Covariance and Contra­variance

· 7 min

A dog is an animal. Is a list of Dogs a list of Animals?

It depends on how you use it, and what need from it.

Generic Types

Generics are a type system feature which allows instantiating a generic type with type arguments. A common example is List<T>, which stores instances of its type argument T as a sequential collection.

List<int> numbers = new() {1, 2, 3};
int number = numbers[0];  // 1

List<T> is mutable. We can add items using its Add method.

numbers.Add(4);
number = numbers[3];  // 4

Some generic classes are immutable. IEnumerable<T> is a generic sequence of T, which provides a read-only view of a List<T> whose entries come one at a time.

IEnumerable<T> sequence = numbers;

Assignment Compatibility

In an inheritance relationship there are (at least) two classes involved: the base class and the derived class. A derived class instance is always substitutable for a base class instance, so the derived class is said to be a subtype of the base class supertype.

class Animal
{
    public virtual string GetNoise() => "???";
}

class Dog
{
    public override string GetNoise() => "Woof!";
}

void SayNoise(Animal animal) {
    Console.WriteLine(animal.GetNoise());
}

Animal animal = Dog();
SayNoise(animal);  // "Woof!"

In this example Dog is a subtype of Animal. Any time an Animal is needed, a Dog may be used instead. That is to say, a Dog is substitutable for an Animal.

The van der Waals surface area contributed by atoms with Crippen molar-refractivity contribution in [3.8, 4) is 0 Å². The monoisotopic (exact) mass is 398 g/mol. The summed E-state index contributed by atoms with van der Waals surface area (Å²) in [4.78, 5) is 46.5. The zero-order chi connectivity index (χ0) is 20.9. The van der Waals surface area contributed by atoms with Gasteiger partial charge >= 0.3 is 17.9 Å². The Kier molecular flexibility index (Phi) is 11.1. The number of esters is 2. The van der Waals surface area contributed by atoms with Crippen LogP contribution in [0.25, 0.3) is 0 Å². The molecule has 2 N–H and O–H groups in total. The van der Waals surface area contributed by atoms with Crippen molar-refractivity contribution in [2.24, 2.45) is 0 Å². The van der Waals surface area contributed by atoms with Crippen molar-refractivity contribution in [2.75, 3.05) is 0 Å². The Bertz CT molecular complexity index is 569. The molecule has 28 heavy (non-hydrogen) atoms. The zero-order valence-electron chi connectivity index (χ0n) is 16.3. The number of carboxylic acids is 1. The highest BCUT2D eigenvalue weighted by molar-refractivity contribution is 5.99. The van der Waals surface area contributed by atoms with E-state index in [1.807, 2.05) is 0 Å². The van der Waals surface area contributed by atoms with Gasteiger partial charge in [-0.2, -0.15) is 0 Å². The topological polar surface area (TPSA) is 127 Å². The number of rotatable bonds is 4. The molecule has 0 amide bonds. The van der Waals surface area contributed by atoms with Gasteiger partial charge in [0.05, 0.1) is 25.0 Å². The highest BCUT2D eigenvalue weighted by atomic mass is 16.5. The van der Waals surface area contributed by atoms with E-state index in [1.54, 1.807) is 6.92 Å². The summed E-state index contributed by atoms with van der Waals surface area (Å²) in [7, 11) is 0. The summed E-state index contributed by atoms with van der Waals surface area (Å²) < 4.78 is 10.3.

What about a collection of animals? Is a list of Dogs substitutable for a list of Animals?

Covariance

A generic type S is said to be covariant if, given type arguments T and U where T is a subtype of U, S<T> is a subtype of S<U>. For example, IEnumerable<Dog> is a subtype of IEnumerable<Animal> because Dog is a subtype of Animal and IEnumerable<T> is covariant.

This makes sense. Since Dog is always substitutable for Animal, a function observing a sequence of animals won’t mind if some or all of them are dogs.

void SayNoises(IEnumerable<Animal> animals) {
    foreach (Animal animal in animals) {
        SayNoise(animal);
    }
}

List<Dog> dogList = new() {Dog(), Dog(), Dog()};
IEnumerable<Dog> dogs = dogList;
IEnumerable<Animal> animals = dogs;
SayNoises(animals);

Invariance

Now let’s imagine that I want to create a list containing other kinds of household pets. To accommodate cats, we’ll create a Cat class.

class Cat : Animal
{
    public override string GetNoise() => "Meow!";
}

Let’s add them all to a list of pets.

void AddDogs(List<Animal> pets) {
    pets.Add(Dog());
    pets.Add(Dog());
    pets.Add(Dog());
}

void AddCats(List<Animal> pets) {
    pets.Add(Cat());
    pets.Add(Cat());
}

List<Animal> pets = new();
AddDogs(pets);
AddCats(pets);

So far so good. Let’s take our dogList from earlier and add more dogs to it.

AddDogs(dogList)  // Error!

Wait, what? Why can’t I add dogs to a list of dogs? The problem is that AddDogs doesn’t work with List<Dog>– it works with List<Animal>. List<T> is not covariant, it is invariant. List<Dog> is not a subtype of List<Animal> in the way that IEnumerable<Dog> is a subtype of IEnumerable<Animal>. AddDogs expects a List<Animal>, for which List<Dog> is not substitutable.